Arkansas' first presumptive case of coronavirus detected; governor declares public health emergency

Arkansas Gov. Asa Hutchinson speaks at a news conference Wednesday morning in this still captured from video provided by the governor's office.
Arkansas Gov. Asa Hutchinson speaks at a news conference Wednesday morning in this still captured from video provided by the governor's office.

A patient in Pine Bluff is Arkansas’ first presumptive case of coronavirus, Gov. Asa Hutchinson said during a news conference Wednesday morning.

The patient, whose name wasn’t released, had an out-of-state travel history, Hutchinson said. Arkansas Department of Health Secretary Nate Smith said the agency is still investigating which states the individual had recently visited.

Jefferson Regional Medical Center said in a news release early Wednesday afternoon the patient is at their facility.

Smith said the patient was in intensive care and had not been monitored as a person under investigation for the illness. That classification is defined by the CDC as people who should be monitored due to recent travel to areas with large outbreaks or close contact with someone confirmed to have the disease.

The state Department of Health has sent a team to the hospital, where the patient is in isolation. Hutchinson said the case is considered "presumptive" because, while the test was performed by the state Health Department, the results will be sent to the CDC for confirmation. According to the governor, this is routine practice.

“There’s not any general risk to the public,” Hutchinson said. “But the Department of Health team will be taking the proper precautions there as the patient is in isolation.”

Smith said that as of Wednesday morning officials hadn’t seen any evidence of the virus’ spread in Pine Bluff or elsewhere in the state. The department is identifying potential contacts with the patient, monitoring them and testing any who have symptoms.

“We’re going to act as if it’s a true positive,” Smith said.

Administrators at Jefferson Regional, where the patient is currently receiving care, are asking that all visitors enter through either the facility’s emergency department or 40th Avenue entrance. Visitors will be screened for symptoms before entering and must provide a patient’s name in order to enter.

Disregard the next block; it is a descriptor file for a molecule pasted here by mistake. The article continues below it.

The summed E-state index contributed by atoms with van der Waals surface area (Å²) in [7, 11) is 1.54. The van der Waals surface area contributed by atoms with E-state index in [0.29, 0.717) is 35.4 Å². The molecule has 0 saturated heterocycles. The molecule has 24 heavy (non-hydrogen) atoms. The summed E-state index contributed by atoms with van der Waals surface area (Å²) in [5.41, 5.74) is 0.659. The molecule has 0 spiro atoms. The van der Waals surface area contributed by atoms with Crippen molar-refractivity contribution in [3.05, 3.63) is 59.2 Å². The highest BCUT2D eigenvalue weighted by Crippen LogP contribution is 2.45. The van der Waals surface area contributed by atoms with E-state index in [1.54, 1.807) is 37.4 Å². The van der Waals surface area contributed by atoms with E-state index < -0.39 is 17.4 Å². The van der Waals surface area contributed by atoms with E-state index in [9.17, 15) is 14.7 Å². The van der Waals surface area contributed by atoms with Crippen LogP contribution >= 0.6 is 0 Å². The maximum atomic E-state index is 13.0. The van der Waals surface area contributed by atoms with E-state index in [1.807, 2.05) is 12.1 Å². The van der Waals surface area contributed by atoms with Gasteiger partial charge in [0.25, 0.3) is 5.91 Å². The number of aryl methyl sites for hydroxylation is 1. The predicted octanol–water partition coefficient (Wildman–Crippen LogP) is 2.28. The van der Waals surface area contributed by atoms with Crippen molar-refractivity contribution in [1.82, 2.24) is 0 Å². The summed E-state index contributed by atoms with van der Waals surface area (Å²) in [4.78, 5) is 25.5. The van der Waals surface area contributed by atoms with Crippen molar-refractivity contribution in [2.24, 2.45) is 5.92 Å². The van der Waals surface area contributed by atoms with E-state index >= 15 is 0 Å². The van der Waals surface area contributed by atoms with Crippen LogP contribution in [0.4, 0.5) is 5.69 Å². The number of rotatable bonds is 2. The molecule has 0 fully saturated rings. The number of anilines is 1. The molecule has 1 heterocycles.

The governor signed an executive order Wednesday afternoon declaring a public health emergency, according to a news release from his office.

According to the release, Hutchinson has been in "frequent communication with Vice President Mike Pence, the CDC, the Department of Health and Human Services, and numerous other governors for updates and information."

[DOCUMENT: Read the governor’s executive order]

Also on Wednesday, the CDC announced that Arkansas will receive $6,205,347 to support coronavirus preparedness and response, according to the agency’s website.

Altogether, the CDC awarded over $560 million to states, localities, territories and tribes, according to a news release issued by the U.S. Department of Health and Human Services.

The presumptive confirmation triggered several initiatives by the state, which were presented to the governor Wednesday morning. Among them is a new travel policy for the next 60 days: cabinet secretaries must approve out-of-state travel by their employees. Approval will be based on guidance by the Health Department and the urgency of travel.

Decisions will be made on a case-by-case basis, the governor said.

“It’s not a complete travel ban, because we want to continue business,” he said. “We want people to continue doing business in Arkansas.”

Hutchinson said that there isn’t currently any need to disrupt school activities or other state services. State employees don’t need to do their work remotely, though officials are prepared if necessary to “go into more remote operations to continue state services,” he said.

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Hutchinson said he has asked Smith to expand the state’s capacity for testing, making tests available for more people who show symptoms.

The Health Department can currently perform at least 20 tests a day, but commercial labs are also performing tests and reporting results to the agency, according to the secretary.

“As time goes on, I would say that more and more of those tests would be done by commercial, private labs, and that our lab would be doing more confirmatory testing,” he said.

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Currently, a physician who suspects a patient has covid-19, a respiratory illness caused by the virus, can order a test, collect a specimen and send it to a commercial lab, according to Smith.

The governor also encouraged Arkansans planning to travel to consider whether the location to which they intend to go has any confirmed cases, whether the trip includes large gatherings with others from unknown locations and whether, after returning, they will have contact with the elderly or large groups.

Read Thursday's Arkansas Democrat-Gazette for full details.

Information for this article was contributed by Nyssa Kruse of the Arkansas Democrat-Gazette.

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